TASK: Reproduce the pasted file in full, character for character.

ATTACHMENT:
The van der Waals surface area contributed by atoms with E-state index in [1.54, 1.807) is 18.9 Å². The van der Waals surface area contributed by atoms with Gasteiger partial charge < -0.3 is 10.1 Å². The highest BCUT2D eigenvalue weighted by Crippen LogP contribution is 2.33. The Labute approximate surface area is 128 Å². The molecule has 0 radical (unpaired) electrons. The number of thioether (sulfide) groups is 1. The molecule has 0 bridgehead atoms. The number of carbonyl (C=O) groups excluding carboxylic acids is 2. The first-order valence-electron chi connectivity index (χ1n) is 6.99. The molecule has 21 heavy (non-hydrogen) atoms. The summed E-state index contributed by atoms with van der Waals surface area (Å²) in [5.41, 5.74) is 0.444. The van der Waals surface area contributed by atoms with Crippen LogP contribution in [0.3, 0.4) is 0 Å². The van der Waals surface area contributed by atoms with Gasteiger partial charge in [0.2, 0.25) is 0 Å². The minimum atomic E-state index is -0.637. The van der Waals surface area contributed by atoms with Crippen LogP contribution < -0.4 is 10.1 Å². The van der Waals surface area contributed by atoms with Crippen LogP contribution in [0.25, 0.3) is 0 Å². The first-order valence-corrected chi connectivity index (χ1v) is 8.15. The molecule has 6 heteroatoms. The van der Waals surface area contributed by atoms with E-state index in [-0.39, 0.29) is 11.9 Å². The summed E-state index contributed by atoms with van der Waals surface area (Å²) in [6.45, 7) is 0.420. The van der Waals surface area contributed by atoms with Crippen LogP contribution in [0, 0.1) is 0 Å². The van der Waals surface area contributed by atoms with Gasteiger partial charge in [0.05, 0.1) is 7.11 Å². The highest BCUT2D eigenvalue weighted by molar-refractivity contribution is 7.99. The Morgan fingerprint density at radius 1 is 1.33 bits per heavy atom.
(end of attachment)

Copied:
The van der Waals surface area contributed by atoms with E-state index in [1.54, 1.807) is 18.9 Å². The van der Waals surface area contributed by atoms with Gasteiger partial charge < -0.3 is 10.1 Å². The highest BCUT2D eigenvalue weighted by Crippen LogP contribution is 2.33. The Labute approximate surface area is 128 Å². The molecule has 0 radical (unpaired) electrons. The number of thioether (sulfide) groups is 1. The molecule has 0 bridgehead atoms. The number of carbonyl (C=O) groups excluding carboxylic acids is 2. The first-order valence-electron chi connectivity index (χ1n) is 6.99. The molecule has 21 heavy (non-hydrogen) atoms. The summed E-state index contributed by atoms with van der Waals surface area (Å²) in [5.41, 5.74) is 0.444. The van der Waals surface area contributed by atoms with Crippen LogP contribution in [0.3, 0.4) is 0 Å². The van der Waals surface area contributed by atoms with Gasteiger partial charge in [0.2, 0.25) is 0 Å². The minimum atomic E-state index is -0.637. The van der Waals surface area contributed by atoms with Crippen LogP contribution < -0.4 is 10.1 Å². The van der Waals surface area contributed by atoms with Crippen LogP contribution in [0.25, 0.3) is 0 Å². The first-order valence-corrected chi connectivity index (χ1v) is 8.15. The molecule has 6 heteroatoms. The van der Waals surface area contributed by atoms with E-state index in [-0.39, 0.29) is 11.9 Å². The summed E-state index contributed by atoms with van der Waals surface area (Å²) in [6.45, 7) is 0.420. The van der Waals surface area contributed by atoms with Crippen LogP contribution in [0, 0.1) is 0 Å². The van der Waals surface area contributed by atoms with Gasteiger partial charge in [0.05, 0.1) is 7.11 Å². The highest BCUT2D eigenvalue weighted by molar-refractivity contribution is 7.99. The Morgan fingerprint density at radius 1 is 1.33 bits per heavy atom.